No stock embodies the ASX tech rally quite like Afterpay Ltd [ASX:APT].
While 2020 has been a year of pain for most businesses, Afterpay is certainly not one of them.
Their share price has reached dizzying heights. Their market growth has spread far and wide. And they have quickly become a household name, even by those who don’t use their service.
However, the fact that they have a market cap that is nearly half of ANZ’s and close to a third of Westpac and NAB’s is bound to irk some. Not least, the banks themselves…
After all, Afterpay is still yet to make a profit.
Meanwhile the banks are delivering billion-dollar bottom line results. And yet, the comparisons between each will not stop. As people, myself included, continue to tell you that Afterpay has tapped into the future of finance.
Granted, that doesn’t mean they’ll replace the banks. Just eat away at parts of their operations.
As expected though, the banks aren’t going to go down without a fight. And this week we’ve seen two banks throw their first real punch at Afterpay.
The only thing is, it isn’t exactly a good punch…
If you haven’t heard, NAB announced a new product to try and lure younger customers on Wednesday.
A product that is designed to win over the Afterpay generation. Trying to lure them in with the promise of no-interest, no late fees, and no strings attached. Well…sort of.
The only problem is…this product is a credit card.
NAB is calling it the ‘StraightUp’ card. Which, as the name implies, is meant to get rid of all the hidden surprises that usually come with credit cards. Vying to be as transparent as possible with how debt and borrowing is handled.
Here is how the AFR described it:
‘NAB’s StraightUp card will never charge interest to the customer, in contrast to the 20 per cent rates on many credit cards.
‘Users will instead be required to pay a minimum amount each month (depending on the card’s credit limit), including a monthly fee. There are no late fees and no fees if the card is not used.’
It’s certainly not a terrible proposition. Arguably, this is how credit cards should have worked from the get-go. But of course, that wouldn’t deliver the kind of record profits that banks are accustomed to, would it.
It is only now, thanks to the competition of Afterpay, that the banks have had to reel in their greed.
So, instead of interest, users of this credit card will pay a set, regular fee instead. A payment model that is designed to be predictable and reliable.
For a $1,000 limit, expect to pay $45 a month. $2,000 worth of credit will cost you $90 a month. And a $3,000 limit clocks in at $130 per month.
Now, while that is pretty good for a credit card. I can’t imagine many Afterpay users will be racing out to grab one. Because at the end of the day, Afterpay only charges its users when they fail to pay on time.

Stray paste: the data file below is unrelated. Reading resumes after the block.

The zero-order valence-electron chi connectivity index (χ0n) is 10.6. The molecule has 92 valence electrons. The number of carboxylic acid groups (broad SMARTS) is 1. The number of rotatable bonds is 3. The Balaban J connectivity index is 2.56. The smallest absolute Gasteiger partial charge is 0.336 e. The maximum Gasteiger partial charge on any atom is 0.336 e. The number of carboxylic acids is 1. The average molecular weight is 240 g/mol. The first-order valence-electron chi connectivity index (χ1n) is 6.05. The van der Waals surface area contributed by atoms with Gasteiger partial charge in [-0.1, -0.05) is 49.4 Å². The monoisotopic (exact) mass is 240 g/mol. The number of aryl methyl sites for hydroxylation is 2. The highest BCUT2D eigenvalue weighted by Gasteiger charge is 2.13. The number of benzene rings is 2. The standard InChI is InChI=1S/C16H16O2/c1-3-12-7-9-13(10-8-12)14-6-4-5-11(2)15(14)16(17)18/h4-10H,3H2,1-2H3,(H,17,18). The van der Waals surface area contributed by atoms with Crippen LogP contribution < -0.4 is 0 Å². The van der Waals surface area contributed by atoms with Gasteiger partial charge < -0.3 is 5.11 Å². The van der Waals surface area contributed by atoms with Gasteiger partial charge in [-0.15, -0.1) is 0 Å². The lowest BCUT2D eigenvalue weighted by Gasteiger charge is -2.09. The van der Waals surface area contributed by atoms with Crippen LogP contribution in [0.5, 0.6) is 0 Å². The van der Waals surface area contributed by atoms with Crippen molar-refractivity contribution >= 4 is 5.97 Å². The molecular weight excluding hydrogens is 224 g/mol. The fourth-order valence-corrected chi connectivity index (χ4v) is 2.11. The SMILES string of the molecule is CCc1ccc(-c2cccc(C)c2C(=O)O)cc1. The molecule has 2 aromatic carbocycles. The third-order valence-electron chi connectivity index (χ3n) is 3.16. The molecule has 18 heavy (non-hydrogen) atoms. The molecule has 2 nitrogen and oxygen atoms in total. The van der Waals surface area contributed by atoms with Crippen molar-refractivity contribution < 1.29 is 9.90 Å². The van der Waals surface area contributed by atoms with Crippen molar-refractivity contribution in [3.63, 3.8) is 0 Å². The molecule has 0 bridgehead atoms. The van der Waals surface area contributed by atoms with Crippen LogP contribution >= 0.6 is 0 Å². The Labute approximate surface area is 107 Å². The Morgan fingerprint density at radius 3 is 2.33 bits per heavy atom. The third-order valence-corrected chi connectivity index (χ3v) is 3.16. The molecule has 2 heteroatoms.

There is no interest, no monthly cost, and no real set limits to availability to credit. As long as you keep paying on time, Afterpay will let you keep using their service.
Instead, it is the merchants who are slugged with the costs and fees. A business model that consumers love, but businesses put up with (at best).
I can’t see how NAB’s credit card can compete with that.
Sure, businesses may love not having to foot the bill, but that won’t matter if people aren’t using the card. And as long as Afterpay — or any ‘buy now, pay later’ (BNPL) service — exists, I can’t imagine consumers will be rushing to get their hands on this card.
More importantly though, it tells me that the banks don’t understand the real threat of Afterpay.
The real appeal
See NAB isn’t the only one opting for this new credit card option.
CBA followed up yesterday (the day after NAB’s announcement) with their own ‘Neo’ card. A product that, just like the ‘StraightUp’ card, will rely on monthly fees from users.
Again, I can’t see why an avid Afterpay user would jump ship to these types of cards. The only people it will really appeal to is those who are in desperate need of credit. And honestly, taking on more debt is not what the younger generation is all about.
Here’s the thing though. Credit, debts, and fees are the least of the banks’ problems when it comes to Afterpay.
The real strength of this BNPL pioneer is how easy it is to use.
It may be a generalisation, but millennials really do hate cards. Not just because of their history of stinging people with unexpected costs, but because they’re outdated. This can be especially seen when it comes to e-commerce.
As petty as it may sound, no one really wants to take the time to enter the same 16 digits every time they make an online purchase. Afterpay, on the other hand, will simply process your transaction with the click of a button.
Better still, it will even tell you how many instalments you can pay in and when those payments are due.
I’m sure to many people this may seem extremely trivial. The notion that a few seconds of entering card details is the difference between someone making a purchase or not may sound absurd. But I guarantee you, it is anything but.
The psychology of buying behaviour is a weird and wonderful world. One that Afterpay has managed to leverage to their advantage when it comes to younger shoppers.
And try as they might, I have yet to see the banks acknowledge this. Whether it is because they can’t or simply don’t want to, is only something they can tell you. But, as long as they choose to ignore this fact, I can’t see them competing with Afterpay.
Even if the BNPL sector is in a bit of a bubble right now, you can’t deny that.
Which is precisely why, whatever happens from here, Afterpay has changed the way we shop forever. Whether that will ever see them deliver a profit…is another matter entirely.
Editor, Money Morning
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